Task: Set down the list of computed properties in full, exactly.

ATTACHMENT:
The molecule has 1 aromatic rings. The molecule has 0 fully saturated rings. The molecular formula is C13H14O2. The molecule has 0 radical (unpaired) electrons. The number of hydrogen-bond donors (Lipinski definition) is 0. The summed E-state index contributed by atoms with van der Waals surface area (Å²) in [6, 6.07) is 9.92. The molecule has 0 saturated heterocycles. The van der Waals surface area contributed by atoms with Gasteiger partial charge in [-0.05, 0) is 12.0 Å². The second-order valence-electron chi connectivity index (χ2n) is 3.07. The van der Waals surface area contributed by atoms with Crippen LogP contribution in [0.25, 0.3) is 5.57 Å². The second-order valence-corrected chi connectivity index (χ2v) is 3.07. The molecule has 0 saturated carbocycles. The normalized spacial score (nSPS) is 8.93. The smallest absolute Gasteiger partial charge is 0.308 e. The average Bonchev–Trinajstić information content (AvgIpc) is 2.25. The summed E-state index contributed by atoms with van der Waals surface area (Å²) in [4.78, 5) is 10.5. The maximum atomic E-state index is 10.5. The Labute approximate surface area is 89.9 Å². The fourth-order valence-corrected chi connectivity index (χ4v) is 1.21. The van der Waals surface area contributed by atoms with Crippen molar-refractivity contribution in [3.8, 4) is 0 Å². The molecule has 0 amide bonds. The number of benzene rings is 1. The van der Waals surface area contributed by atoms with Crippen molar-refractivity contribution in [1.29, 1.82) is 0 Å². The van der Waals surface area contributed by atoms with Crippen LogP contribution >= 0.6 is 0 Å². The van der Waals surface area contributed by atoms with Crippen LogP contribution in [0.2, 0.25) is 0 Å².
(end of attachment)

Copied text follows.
The molecule has 1 aromatic rings. The molecule has 0 fully saturated rings. The molecular formula is C13H14O2. The molecule has 0 radical (unpaired) electrons. The number of hydrogen-bond donors (Lipinski definition) is 0. The summed E-state index contributed by atoms with van der Waals surface area (Å²) in [6, 6.07) is 9.92. The molecule has 0 saturated heterocycles. The van der Waals surface area contributed by atoms with Gasteiger partial charge in [-0.05, 0) is 12.0 Å². The second-order valence-electron chi connectivity index (χ2n) is 3.07. The van der Waals surface area contributed by atoms with Crippen LogP contribution in [0.25, 0.3) is 5.57 Å². The second-order valence-corrected chi connectivity index (χ2v) is 3.07. The molecule has 0 saturated carbocycles. The normalized spacial score (nSPS) is 8.93. The smallest absolute Gasteiger partial charge is 0.308 e. The average Bonchev–Trinajstić information content (AvgIpc) is 2.25. The summed E-state index contributed by atoms with van der Waals surface area (Å²) in [4.78, 5) is 10.5. The maximum atomic E-state index is 10.5. The Labute approximate surface area is 89.9 Å². The fourth-order valence-corrected chi connectivity index (χ4v) is 1.21. The van der Waals surface area contributed by atoms with Crippen molar-refractivity contribution in [3.8, 4) is 0 Å². The molecule has 0 amide bonds. The number of benzene rings is 1. The van der Waals surface area contributed by atoms with Crippen molar-refractivity contribution in [1.29, 1.82) is 0 Å². The van der Waals surface area contributed by atoms with Crippen LogP contribution >= 0.6 is 0 Å². The van der Waals surface area contributed by atoms with Crippen LogP contribution in [0.2, 0.25) is 0 Å².